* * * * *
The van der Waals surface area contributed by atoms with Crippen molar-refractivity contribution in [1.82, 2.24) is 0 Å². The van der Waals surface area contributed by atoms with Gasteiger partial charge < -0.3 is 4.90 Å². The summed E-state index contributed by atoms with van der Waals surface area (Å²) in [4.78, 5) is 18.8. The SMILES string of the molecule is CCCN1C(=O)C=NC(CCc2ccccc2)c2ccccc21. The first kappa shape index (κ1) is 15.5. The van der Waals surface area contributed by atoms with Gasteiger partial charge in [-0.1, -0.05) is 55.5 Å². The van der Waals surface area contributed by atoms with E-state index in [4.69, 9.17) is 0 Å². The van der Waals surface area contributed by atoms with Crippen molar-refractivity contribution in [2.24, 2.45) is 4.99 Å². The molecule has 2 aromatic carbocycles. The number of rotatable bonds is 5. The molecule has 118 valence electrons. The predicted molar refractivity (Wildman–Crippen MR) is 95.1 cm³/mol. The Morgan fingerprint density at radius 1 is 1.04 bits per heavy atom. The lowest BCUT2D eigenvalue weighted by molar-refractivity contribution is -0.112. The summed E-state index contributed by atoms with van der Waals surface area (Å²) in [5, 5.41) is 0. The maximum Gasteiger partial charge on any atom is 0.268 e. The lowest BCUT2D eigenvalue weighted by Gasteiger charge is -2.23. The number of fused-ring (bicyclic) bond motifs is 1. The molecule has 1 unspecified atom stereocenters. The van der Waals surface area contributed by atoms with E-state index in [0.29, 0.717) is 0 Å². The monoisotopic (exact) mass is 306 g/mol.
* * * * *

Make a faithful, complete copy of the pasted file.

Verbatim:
The van der Waals surface area contributed by atoms with Crippen molar-refractivity contribution in [1.82, 2.24) is 0 Å². The van der Waals surface area contributed by atoms with Gasteiger partial charge < -0.3 is 4.90 Å². The summed E-state index contributed by atoms with van der Waals surface area (Å²) in [4.78, 5) is 18.8. The SMILES string of the molecule is CCCN1C(=O)C=NC(CCc2ccccc2)c2ccccc21. The first kappa shape index (κ1) is 15.5. The van der Waals surface area contributed by atoms with Gasteiger partial charge in [-0.1, -0.05) is 55.5 Å². The van der Waals surface area contributed by atoms with E-state index in [4.69, 9.17) is 0 Å². The van der Waals surface area contributed by atoms with Crippen molar-refractivity contribution in [2.24, 2.45) is 4.99 Å². The molecule has 2 aromatic carbocycles. The number of rotatable bonds is 5. The molecule has 118 valence electrons. The predicted molar refractivity (Wildman–Crippen MR) is 95.1 cm³/mol. The Morgan fingerprint density at radius 1 is 1.04 bits per heavy atom. The lowest BCUT2D eigenvalue weighted by molar-refractivity contribution is -0.112. The summed E-state index contributed by atoms with van der Waals surface area (Å²) in [5, 5.41) is 0. The maximum Gasteiger partial charge on any atom is 0.268 e. The lowest BCUT2D eigenvalue weighted by Gasteiger charge is -2.23. The number of fused-ring (bicyclic) bond motifs is 1. The molecule has 1 unspecified atom stereocenters. The van der Waals surface area contributed by atoms with E-state index in [0.29, 0.717) is 0 Å². The monoisotopic (exact) mass is 306 g/mol.